Is Afghanistan on the brink of a socio-political change? A definitive answer to the question is not possible but recent developments on the ground and the talk in the corridors of power in Kabul do suggest that something that didn’t happen in last 15 years may happen anytime soon.
Of particular relevance are recent episodes that lend an entirely new dimension to the situation in Afghanistan. One, the United States dropped its most lethal non-nuclear weapon on the suspected hideouts of the Islamic State in Afghanistan, earning former President Hamid Karzai’s rebuke that his country was used as testing ground even when the ISIL is a “tool of the United States”.
It is, however, not known whether or not that bombing succeeded in wiping out those hideouts and eliminating nearly a hundred ISIL militants as claimed by the Afghan government. Two, the Taliban stormed an Afghan National Army base near Mazar-i-Sharif killing some 160 troops in a daylight attack. The attack on a hospital in Kabul by the Islamic State in March was no less brutal, but the one now sets the record of the highest killings at the hands of insurgents in a single incident since the Taliban were ousted from power by the US-led Nato forces in 2001.
And equally conspicuous was the reaction of Afghan public to the perceptible intelligence failure that led to the deadly strike on the military base, compelling the defence minister and army chief to own responsibility and step down. Of course since the withdrawal of foreign forces two years ago the Taliban are on the rise; they are effectively in control of about 43 percent of territory and have acquired potential to launch as massive an assault as this one on a military base, which is part of a corps headquarter. If that’s the beginning of the Afghan Taliban’s ‘Spring Offensive’ how that would close it’s any body’s guess. Will it be more blood-soaked than last year’s when some 6,700 security personnel lost their lives and 12,000 were wounded at the hands of the insurgents?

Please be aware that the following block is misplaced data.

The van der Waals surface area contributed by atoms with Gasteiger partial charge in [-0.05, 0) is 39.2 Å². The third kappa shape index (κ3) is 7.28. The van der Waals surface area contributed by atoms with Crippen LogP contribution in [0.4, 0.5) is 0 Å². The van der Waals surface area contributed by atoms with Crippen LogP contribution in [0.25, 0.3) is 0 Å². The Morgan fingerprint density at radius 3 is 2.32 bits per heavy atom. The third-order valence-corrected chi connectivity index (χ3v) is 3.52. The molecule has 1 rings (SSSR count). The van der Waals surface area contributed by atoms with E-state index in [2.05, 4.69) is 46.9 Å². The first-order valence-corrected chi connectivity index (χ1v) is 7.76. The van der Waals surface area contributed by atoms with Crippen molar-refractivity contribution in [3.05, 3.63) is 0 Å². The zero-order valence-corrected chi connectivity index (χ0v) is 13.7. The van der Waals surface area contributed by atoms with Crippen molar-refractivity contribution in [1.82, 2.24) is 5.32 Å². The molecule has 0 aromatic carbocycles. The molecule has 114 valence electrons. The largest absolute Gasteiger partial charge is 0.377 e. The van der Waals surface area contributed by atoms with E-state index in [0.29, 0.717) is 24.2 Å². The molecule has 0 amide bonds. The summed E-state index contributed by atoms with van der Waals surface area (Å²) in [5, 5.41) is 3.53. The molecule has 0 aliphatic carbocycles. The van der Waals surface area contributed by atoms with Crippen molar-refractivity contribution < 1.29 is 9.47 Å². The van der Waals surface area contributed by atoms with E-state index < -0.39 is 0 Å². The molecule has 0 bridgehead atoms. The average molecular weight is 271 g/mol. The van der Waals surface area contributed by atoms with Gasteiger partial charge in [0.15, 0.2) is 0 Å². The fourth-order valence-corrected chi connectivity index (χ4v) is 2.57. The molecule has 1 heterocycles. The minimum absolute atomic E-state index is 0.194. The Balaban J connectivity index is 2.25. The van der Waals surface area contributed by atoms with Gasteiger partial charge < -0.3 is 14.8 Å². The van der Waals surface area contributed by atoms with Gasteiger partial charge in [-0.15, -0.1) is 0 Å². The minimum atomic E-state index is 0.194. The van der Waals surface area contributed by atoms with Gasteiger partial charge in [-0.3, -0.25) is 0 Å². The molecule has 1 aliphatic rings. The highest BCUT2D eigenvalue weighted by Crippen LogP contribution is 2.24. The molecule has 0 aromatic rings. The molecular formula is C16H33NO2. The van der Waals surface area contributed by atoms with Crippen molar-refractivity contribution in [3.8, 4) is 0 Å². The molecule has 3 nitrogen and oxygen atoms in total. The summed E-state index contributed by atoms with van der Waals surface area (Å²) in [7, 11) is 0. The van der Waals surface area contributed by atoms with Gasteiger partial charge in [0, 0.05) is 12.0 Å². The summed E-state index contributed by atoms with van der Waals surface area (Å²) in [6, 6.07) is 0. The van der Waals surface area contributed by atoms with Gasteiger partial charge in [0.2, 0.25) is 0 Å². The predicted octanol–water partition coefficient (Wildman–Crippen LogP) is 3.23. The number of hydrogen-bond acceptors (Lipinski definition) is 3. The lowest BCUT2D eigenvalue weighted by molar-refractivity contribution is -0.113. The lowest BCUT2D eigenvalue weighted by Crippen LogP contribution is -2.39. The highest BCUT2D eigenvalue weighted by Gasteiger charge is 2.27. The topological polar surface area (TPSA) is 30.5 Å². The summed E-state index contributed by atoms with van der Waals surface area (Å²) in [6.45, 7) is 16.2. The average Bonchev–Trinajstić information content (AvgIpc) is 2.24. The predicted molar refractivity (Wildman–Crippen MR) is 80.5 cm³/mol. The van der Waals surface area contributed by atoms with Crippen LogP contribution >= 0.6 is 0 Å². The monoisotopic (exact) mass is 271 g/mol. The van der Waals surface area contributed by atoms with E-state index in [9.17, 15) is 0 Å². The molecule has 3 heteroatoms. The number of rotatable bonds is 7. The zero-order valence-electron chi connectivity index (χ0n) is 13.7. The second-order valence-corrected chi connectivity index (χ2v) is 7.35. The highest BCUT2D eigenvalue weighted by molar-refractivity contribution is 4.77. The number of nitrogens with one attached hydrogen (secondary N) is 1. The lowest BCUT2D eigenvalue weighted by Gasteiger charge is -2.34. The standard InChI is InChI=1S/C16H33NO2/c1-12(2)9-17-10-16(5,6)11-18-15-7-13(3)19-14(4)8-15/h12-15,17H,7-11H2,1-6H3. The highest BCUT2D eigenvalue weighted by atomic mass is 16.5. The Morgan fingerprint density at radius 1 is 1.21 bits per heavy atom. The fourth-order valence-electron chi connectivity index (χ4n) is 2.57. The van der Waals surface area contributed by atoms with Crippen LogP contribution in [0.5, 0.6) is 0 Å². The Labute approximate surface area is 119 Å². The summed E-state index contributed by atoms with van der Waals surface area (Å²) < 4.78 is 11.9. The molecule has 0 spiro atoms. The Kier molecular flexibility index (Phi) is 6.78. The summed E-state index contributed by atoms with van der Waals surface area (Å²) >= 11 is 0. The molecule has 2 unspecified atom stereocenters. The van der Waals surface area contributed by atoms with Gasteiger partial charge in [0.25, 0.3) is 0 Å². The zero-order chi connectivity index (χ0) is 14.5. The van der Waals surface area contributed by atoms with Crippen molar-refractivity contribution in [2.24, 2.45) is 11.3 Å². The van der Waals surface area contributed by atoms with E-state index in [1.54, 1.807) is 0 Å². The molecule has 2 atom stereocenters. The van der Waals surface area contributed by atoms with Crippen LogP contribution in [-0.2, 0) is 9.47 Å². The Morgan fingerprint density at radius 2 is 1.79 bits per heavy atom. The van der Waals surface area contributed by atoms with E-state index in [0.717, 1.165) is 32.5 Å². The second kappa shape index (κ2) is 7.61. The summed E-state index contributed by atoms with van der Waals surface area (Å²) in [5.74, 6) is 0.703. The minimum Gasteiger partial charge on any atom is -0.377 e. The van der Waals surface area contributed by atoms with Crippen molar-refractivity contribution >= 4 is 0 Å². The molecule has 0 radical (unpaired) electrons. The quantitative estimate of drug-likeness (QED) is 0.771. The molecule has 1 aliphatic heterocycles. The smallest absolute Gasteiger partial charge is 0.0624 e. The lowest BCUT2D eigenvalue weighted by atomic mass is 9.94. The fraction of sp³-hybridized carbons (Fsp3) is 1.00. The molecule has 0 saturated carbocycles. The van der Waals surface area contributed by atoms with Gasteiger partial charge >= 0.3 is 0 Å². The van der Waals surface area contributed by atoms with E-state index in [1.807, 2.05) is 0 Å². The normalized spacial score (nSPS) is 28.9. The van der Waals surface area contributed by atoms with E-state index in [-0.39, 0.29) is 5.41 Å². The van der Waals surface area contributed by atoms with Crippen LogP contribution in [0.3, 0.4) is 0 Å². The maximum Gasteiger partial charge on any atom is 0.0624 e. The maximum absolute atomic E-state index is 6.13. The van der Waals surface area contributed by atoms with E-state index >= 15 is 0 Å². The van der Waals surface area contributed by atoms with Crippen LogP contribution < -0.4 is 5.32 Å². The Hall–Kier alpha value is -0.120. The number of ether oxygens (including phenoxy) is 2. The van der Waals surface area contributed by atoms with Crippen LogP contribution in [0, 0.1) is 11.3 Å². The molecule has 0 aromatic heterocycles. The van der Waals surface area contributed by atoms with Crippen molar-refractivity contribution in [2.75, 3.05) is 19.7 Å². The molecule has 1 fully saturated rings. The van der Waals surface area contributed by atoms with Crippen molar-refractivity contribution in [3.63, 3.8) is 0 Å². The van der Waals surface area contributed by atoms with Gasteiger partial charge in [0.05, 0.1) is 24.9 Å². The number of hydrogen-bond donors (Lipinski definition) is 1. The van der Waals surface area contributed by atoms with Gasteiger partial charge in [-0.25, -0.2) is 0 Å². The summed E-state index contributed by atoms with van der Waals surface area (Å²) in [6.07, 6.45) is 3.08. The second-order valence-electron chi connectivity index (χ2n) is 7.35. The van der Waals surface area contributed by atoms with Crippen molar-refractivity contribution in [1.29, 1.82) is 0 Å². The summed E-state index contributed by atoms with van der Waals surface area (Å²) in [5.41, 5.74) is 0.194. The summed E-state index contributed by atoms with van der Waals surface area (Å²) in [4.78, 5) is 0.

Whether “a few thousand” more American troops demanded by the US commander of Nato forces in Afghanistan, General Nicholson, is the answer to the rising clout of the Taliban, his seniors in the Pentagon have no comment. President Trump has decided a review of US policy in Afghanistan, awaiting input from Defense Secretary Jim Mattis who was recently in Kabul though the secretary does vow “another tough year” in Afghanistan.
General Nicholson believes it was the Pakistan-based Haqqani network that carried out the attack on the military base. Another official alleges that Russia provides weapons to the Taliban. The consistent denial on the part of foreign commanders in Afghanistan to accept that Taliban are good and big enough to be defeated on the battlefield is the real issue. But they would not accept it.
They tend to ignore ground realities as they tend to obtain. If tens of thousands of Nato troops could not defeat Taliban then how will “a few thousand”? The time of winning war against Afghan Taliban is long past – they must be engaged in a constructive dialogue. Taliban are the reality and they are rooted in Afghan soil and Afghan hearts. They are already in control of half of Afghanistan. Except for the US generals, everyone wants to negotiate with the Afghan Taliban. It is Pakistan that set the stage for an intra-Afghan dialogue and now it is Russia whose ambassador in Kabul insists it has no “hidden agenda” as it is unreservedly committed to a peaceful and stable Afghanistan.
It is therefore one’s hope that President Trump, who has the recognised capacity to astonish the world, would also astonish his own generals in Afghanistan by triggering a genuine move towards an intra-Afghan peace process by inviting Taliban to the negotiating table. -Business Recorder